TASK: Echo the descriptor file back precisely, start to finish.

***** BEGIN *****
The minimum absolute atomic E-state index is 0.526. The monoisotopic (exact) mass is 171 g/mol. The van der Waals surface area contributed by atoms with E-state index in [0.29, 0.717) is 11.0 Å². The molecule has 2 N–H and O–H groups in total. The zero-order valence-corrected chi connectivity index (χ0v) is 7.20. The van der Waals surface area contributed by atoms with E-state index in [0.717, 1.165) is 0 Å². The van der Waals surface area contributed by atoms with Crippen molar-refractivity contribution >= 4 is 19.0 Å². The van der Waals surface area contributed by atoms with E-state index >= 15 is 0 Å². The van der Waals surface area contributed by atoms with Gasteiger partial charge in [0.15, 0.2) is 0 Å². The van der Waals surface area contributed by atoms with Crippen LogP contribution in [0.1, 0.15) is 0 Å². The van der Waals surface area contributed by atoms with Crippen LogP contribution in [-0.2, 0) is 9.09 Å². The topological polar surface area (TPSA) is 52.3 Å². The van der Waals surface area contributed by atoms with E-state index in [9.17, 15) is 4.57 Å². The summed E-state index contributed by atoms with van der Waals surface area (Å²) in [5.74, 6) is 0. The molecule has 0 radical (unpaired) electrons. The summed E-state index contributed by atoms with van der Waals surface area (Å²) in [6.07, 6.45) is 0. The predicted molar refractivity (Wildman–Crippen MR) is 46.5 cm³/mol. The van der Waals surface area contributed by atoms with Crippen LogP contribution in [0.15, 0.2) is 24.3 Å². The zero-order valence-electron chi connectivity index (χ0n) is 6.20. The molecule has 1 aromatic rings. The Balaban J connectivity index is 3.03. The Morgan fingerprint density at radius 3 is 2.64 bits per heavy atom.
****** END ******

The minimum absolute atomic E-state index is 0.526. The monoisotopic (exact) mass is 171 g/mol. The van der Waals surface area contributed by atoms with E-state index in [0.29, 0.717) is 11.0 Å². The molecule has 2 N–H and O–H groups in total. The zero-order valence-corrected chi connectivity index (χ0v) is 7.20. The van der Waals surface area contributed by atoms with E-state index in [0.717, 1.165) is 0 Å². The van der Waals surface area contributed by atoms with Crippen molar-refractivity contribution >= 4 is 19.0 Å². The van der Waals surface area contributed by atoms with E-state index >= 15 is 0 Å². The van der Waals surface area contributed by atoms with Gasteiger partial charge in [0.15, 0.2) is 0 Å². The van der Waals surface area contributed by atoms with Crippen LogP contribution in [0.1, 0.15) is 0 Å². The van der Waals surface area contributed by atoms with Crippen LogP contribution in [-0.2, 0) is 9.09 Å². The topological polar surface area (TPSA) is 52.3 Å². The van der Waals surface area contributed by atoms with E-state index in [9.17, 15) is 4.57 Å². The summed E-state index contributed by atoms with van der Waals surface area (Å²) in [5.74, 6) is 0. The molecule has 0 radical (unpaired) electrons. The summed E-state index contributed by atoms with van der Waals surface area (Å²) in [6.07, 6.45) is 0. The predicted molar refractivity (Wildman–Crippen MR) is 46.5 cm³/mol. The van der Waals surface area contributed by atoms with Crippen LogP contribution in [0.15, 0.2) is 24.3 Å². The zero-order valence-electron chi connectivity index (χ0n) is 6.20. The molecule has 1 aromatic rings. The Balaban J connectivity index is 3.03. The Morgan fingerprint density at radius 3 is 2.64 bits per heavy atom.